I believe most people who play (or attempt to play) country music guitar seriously will acknowledge four pickers whose styles form the foundation of country music guitar picking, and, to virtually the exclusion of anyone else, are emulated by today’s guitarists, whether consciously or not: Mabelle Carter, Merle Travis, Chet Atkins and Doc Watson.
May 24, 2022 @ 10:33 am
That’s a formidable group. I would maybe throw in a particular Buckaroo Telecaster player.
First heard of Thom on a tribute album to his dad back in the 90’s. His singing voice was as good as his Travis picking.
Daniel Allen Judy
May 24, 2022 @ 12:51 pm
Very sad to read. He was such a great guitar player.
May 24, 2022 @ 6:19 pm
My wife woke me up crying with the news this morning. He was the most interesting person I have ever met. He will be missed. RIP Thom.🙏
May 24, 2022 @ 8:53 pm
Where did the name Bresh come from? Was it a stepfather? Or did he use a middle name or a different name to avoid capitalizing off his famous father’s name?
May 24, 2022 @ 9:50 pm
I’m pretty sure it was his stepfather, who I believe was a photographer or cinematographer. The Breshman was truly a legend. If you want to see something truly inspiring (and sad) he made an incredible documentary about a young guitarist from Ohio named Evan Twitty. Evan was a finger picking prodigy who got to know The Breshman at a young age and they were close friends up until Twitty’s tragic death in a car accident at 18 years old. I found it in March 2020 during the one month I was on Facebook, social media is a cesspool for the most part but boy am I glad I rediscovered The Breshman (he has a song called The Breshman is back in town or something like that). It’s a shame people are taken away from us, but at least we are left with the music in some cases.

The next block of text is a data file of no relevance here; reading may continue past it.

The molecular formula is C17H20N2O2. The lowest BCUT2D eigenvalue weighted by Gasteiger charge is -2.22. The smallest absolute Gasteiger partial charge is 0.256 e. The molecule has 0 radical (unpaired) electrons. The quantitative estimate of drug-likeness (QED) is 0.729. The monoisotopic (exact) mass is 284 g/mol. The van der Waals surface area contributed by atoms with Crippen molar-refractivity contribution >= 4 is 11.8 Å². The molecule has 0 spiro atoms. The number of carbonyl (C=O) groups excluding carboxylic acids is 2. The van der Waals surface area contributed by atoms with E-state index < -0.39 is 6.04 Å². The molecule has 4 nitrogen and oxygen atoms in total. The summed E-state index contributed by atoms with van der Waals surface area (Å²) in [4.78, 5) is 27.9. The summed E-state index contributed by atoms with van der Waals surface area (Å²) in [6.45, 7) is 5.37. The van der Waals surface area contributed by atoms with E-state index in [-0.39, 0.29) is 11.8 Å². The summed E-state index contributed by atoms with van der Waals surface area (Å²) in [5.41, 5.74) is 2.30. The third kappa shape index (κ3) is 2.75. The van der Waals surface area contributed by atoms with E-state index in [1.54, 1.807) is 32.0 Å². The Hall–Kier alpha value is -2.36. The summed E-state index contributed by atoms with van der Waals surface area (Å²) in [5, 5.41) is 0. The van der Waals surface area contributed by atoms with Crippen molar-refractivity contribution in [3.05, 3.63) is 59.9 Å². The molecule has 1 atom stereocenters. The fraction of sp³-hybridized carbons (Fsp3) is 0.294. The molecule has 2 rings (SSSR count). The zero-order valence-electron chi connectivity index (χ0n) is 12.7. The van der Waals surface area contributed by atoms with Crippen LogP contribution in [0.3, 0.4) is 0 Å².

May 25, 2022 @ 8:52 am
The archived NYT obituary for Merle Travis lists him as having several children, all girls. It makes no mention of Merle Travis having a son.
May 25, 2022 @ 10:00 am
Interesting. Biographical information on Merle Travis is rather sketchy.
Maybe Merle was never married to Thom Bresh’s mother. It would be unusual for a child not to take his father’s name if the parents were married or in a relationship. Could be a Tim McGraw-Tug McGraw-type situation, where, per Tim’s telling, he only learned that Tug was his father when Tim was around 11 years old. (Though Tim did, finally take Tug’s name.) Apparently Thom Bresh also established a relationship with Merle Travis and learned guitar from him.
May 25, 2022 @ 12:19 pm
Rumor has it that Tug McGraw’s last words were directed to his son, Tim, when he said, “For God’s sake, stop wearing that damned plastic hat!”
May 25, 2022 @ 2:23 pm
For the Merle Travis fans: Deke Dickerson has just written a biography on Merle. It will be available later this year, likely November. I caught Deke playing an event this past weekend in Nashville. Deke researched this book for several years and he interviewed members of the family extensively. I wouldnt doubt that Deke may have interviewed Thom.
May 25, 2022 @ 6:38 pm
I had opportunity to attend C. A. A. S. Several years ago. Was fortunate enough to get a semi private show from Thom. He was an AMAZING entertainer!!! His imitation of Jerry Reed really blew me away. Such a nice guy. But I’ll never ever forget the private show he put on outside of the main showroom that night in 2013. I missed Doyle Dykes, but wouldn’t trade 100 Doyle concerts for that one night with the Breshman!!!